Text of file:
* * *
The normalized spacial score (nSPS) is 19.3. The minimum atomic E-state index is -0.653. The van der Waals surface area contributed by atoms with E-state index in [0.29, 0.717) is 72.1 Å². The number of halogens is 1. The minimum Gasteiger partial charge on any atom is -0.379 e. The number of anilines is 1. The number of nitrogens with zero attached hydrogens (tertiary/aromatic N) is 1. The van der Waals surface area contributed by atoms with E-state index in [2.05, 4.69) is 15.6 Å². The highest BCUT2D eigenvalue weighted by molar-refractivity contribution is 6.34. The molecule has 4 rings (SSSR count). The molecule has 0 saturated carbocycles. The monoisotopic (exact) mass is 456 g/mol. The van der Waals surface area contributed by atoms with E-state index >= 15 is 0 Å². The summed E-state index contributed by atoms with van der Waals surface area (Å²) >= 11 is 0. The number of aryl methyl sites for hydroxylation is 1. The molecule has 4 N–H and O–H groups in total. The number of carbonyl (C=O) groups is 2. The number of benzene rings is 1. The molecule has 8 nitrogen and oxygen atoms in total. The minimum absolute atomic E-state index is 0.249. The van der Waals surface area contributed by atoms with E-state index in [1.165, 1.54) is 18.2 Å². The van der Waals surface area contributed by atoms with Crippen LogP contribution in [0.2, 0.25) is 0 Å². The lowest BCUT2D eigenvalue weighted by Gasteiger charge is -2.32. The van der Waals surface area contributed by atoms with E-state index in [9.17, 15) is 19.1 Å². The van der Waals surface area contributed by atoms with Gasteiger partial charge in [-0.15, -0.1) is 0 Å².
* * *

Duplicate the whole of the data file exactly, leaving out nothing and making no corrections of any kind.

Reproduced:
The normalized spacial score (nSPS) is 19.3. The minimum atomic E-state index is -0.653. The van der Waals surface area contributed by atoms with E-state index in [0.29, 0.717) is 72.1 Å². The number of halogens is 1. The minimum Gasteiger partial charge on any atom is -0.379 e. The number of anilines is 1. The number of nitrogens with zero attached hydrogens (tertiary/aromatic N) is 1. The van der Waals surface area contributed by atoms with E-state index in [2.05, 4.69) is 15.6 Å². The highest BCUT2D eigenvalue weighted by molar-refractivity contribution is 6.34. The molecule has 4 rings (SSSR count). The molecule has 0 saturated carbocycles. The monoisotopic (exact) mass is 456 g/mol. The van der Waals surface area contributed by atoms with E-state index >= 15 is 0 Å². The summed E-state index contributed by atoms with van der Waals surface area (Å²) >= 11 is 0. The number of aryl methyl sites for hydroxylation is 1. The molecule has 4 N–H and O–H groups in total. The number of carbonyl (C=O) groups is 2. The number of benzene rings is 1. The molecule has 8 nitrogen and oxygen atoms in total. The minimum absolute atomic E-state index is 0.249. The van der Waals surface area contributed by atoms with E-state index in [1.165, 1.54) is 18.2 Å². The van der Waals surface area contributed by atoms with Crippen LogP contribution in [0.2, 0.25) is 0 Å². The lowest BCUT2D eigenvalue weighted by Gasteiger charge is -2.32. The van der Waals surface area contributed by atoms with E-state index in [9.17, 15) is 19.1 Å². The van der Waals surface area contributed by atoms with Gasteiger partial charge in [-0.15, -0.1) is 0 Å².